The state has already secured almost $200 million in federal grants to improve broadband internet access in rural areas.
More than two hundred local government, public safety, education, and health care leaders are in Jefferson City for a two-day summit on the state’s broadband efforts. Governor Nixon addressed the crowd to open the summit.
“There is no other state where everybody is sitting in one room working together the way we are here. There is no other place in America where 260 people are saying, ‘let’s work together to make sure we compete to be the best. That we use these resources to expand business and opportunity in our state.’ I think we can do it,” Nixon said.
Nixon says he hopes this group can help identify more areas of the state that still don’t have broadband access, or need expansion of the capabilities.
“They’ll be divided into areas of expertise first of all. We want the law enforcement people working on law enforcement issues; we want the education people working on education issues, health care. And plus we’re also going to stand up these 19 regional planning councils, much like we’ve done in the economic development where we divide the state into regions. We really do believe that the needs in some areas are much different than others, and the challenges, quite frankly,” Nixon said.
Natelle Dietrich is the Director of Utility Operations with the Missouri Public Service Commission
“In each field there’s going to be special needs and then as you go around the state there’s going to be different things that are needed. There are gonna be some areas of the state where you can’t plow fiber and so it may be a wireless-type solution. So depending on where you’re located and what your need is, there’s going to be a different solution,” Dietrich said.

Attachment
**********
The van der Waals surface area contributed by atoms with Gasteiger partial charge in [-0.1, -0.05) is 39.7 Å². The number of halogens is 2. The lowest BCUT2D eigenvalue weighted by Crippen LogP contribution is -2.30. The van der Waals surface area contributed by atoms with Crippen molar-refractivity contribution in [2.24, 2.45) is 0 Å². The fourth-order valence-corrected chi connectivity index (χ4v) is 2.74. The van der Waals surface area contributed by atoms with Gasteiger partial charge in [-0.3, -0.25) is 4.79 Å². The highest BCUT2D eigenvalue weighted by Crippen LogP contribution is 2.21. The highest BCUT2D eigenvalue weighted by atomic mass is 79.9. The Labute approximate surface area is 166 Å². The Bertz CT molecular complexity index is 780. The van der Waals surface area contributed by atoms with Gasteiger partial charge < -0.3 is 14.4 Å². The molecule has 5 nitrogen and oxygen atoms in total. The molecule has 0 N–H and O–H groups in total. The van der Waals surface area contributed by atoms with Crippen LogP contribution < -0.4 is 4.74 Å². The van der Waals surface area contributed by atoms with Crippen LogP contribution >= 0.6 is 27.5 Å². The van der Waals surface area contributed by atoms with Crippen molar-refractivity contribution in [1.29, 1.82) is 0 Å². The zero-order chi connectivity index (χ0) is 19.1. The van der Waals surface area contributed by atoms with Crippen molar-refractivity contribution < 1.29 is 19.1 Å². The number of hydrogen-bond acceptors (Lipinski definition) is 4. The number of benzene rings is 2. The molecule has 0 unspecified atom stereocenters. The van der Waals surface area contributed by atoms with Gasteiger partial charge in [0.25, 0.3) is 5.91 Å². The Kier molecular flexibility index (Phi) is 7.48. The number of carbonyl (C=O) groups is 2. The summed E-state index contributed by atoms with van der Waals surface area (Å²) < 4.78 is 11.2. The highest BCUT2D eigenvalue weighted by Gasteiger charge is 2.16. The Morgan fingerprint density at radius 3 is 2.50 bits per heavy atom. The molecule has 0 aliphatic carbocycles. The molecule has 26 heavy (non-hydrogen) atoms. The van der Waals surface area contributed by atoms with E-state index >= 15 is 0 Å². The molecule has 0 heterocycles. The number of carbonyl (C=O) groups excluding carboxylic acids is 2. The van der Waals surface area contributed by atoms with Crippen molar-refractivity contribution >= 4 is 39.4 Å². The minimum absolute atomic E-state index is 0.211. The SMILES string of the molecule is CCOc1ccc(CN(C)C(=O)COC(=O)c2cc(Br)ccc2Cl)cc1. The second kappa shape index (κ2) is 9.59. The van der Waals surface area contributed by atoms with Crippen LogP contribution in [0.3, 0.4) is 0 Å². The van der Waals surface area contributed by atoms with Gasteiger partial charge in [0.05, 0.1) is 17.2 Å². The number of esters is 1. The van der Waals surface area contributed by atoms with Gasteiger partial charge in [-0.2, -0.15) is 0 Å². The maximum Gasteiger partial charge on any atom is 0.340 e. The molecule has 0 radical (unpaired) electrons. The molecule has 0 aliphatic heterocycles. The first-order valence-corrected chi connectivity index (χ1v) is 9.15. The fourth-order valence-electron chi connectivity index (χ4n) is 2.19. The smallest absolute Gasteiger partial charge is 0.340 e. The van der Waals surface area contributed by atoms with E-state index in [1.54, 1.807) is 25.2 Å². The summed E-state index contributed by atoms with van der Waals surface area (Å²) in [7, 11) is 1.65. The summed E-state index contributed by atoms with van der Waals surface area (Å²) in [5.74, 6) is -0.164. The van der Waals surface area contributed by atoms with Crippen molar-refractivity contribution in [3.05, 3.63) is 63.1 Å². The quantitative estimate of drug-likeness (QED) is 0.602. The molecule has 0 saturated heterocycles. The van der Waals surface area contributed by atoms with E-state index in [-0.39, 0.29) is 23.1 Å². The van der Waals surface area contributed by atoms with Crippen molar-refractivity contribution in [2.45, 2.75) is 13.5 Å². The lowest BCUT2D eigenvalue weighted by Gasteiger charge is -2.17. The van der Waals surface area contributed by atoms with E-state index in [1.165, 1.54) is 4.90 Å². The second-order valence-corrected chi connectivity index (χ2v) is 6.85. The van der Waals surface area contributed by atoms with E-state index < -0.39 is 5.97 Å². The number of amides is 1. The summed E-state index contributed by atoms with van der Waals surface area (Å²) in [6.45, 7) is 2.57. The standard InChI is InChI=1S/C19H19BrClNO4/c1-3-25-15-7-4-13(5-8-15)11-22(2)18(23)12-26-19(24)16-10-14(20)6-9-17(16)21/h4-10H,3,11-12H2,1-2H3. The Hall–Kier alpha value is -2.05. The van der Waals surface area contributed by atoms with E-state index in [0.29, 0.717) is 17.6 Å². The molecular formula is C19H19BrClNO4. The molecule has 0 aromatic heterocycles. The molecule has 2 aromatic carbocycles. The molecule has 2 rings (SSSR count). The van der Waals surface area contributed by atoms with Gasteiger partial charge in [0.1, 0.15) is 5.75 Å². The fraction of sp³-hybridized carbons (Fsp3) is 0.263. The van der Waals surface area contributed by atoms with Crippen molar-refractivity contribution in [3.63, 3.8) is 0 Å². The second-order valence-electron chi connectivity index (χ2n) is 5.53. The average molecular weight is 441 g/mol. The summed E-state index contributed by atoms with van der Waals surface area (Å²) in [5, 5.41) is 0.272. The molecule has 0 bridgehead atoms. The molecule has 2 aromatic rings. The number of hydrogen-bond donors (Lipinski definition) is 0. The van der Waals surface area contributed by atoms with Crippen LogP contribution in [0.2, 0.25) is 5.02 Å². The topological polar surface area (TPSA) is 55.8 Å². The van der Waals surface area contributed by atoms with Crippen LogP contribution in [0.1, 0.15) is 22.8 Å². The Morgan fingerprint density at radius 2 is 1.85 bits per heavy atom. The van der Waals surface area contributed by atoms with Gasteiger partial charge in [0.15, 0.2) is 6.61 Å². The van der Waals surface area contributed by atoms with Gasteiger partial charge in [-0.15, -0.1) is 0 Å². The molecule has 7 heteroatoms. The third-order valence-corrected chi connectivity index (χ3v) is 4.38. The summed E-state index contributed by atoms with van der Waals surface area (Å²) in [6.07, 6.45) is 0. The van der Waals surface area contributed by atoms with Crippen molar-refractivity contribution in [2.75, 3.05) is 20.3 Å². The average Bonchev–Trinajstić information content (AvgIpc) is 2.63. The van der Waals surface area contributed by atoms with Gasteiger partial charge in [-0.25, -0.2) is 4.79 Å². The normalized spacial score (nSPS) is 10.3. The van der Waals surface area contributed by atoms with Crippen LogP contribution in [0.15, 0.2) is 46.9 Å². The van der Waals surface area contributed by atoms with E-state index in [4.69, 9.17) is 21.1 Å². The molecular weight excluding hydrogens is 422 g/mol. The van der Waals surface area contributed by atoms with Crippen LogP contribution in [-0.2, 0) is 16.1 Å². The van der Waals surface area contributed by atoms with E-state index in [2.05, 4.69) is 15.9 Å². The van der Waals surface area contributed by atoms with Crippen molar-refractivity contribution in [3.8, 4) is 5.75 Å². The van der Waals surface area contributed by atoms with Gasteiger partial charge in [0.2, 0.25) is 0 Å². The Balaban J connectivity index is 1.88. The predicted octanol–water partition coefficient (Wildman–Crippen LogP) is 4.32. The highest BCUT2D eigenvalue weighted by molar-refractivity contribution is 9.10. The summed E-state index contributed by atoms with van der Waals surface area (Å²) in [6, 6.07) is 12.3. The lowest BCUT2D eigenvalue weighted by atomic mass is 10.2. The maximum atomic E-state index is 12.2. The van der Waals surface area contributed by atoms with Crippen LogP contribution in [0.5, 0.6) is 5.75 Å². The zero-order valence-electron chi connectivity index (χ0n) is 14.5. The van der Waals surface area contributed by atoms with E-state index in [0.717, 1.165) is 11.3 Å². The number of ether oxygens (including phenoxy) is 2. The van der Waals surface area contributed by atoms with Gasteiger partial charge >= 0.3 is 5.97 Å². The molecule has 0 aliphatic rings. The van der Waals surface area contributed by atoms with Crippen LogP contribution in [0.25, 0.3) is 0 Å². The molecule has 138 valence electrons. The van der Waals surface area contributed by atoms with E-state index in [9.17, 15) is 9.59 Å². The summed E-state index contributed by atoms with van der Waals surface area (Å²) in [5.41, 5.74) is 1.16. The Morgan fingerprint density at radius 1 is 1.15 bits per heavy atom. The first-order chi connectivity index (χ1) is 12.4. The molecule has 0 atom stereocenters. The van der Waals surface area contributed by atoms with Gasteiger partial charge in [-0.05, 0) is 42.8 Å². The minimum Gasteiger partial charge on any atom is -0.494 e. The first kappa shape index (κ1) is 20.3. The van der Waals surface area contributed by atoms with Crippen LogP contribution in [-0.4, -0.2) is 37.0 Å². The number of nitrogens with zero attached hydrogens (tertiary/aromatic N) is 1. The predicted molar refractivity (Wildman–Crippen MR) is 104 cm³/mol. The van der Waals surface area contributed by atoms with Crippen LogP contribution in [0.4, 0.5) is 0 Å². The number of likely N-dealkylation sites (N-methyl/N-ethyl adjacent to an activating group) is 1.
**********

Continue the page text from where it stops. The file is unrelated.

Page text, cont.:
Nixon says this coordination can give Missouri a distinct advantage.
“A lot of states had grant applications, in essence, fighting against each other. Our goal is to take all the resources we have and use them together to move forward and I think coordinating that is especially important. Plus it will help spur where we have what are called middle-mile projects, which is basically the interstate coming by your town or by your business. This can help spur that private sector investment for some of those last-mile projects that will help in some areas that don’t have last-mile yet, to complete that process,” Nixon said.
Dietrich says this is a hot topic at her office.
“We receive calls every day, ‘When am I going to get broadband? Why don’t I have broadband?’ So I think this is one way to let Missourians know that people are looking at it and trying to address their needs,” Dietrich said.
Dietrich says she’s familiar with many of the broadband companies at the summit, but hasn’t met many of the local government, public safety, education, and health care leaders on hand before.
“It’s very exciting because when we tried to gather information a few years ago there were a lot of roadblocks. This way, we have several people coming together, providing information. We have an organized method to get information, to share information, and I think the interaction will be good,” Dietrich said.
Governor Nixon says he hopes to see the summit become an annual event.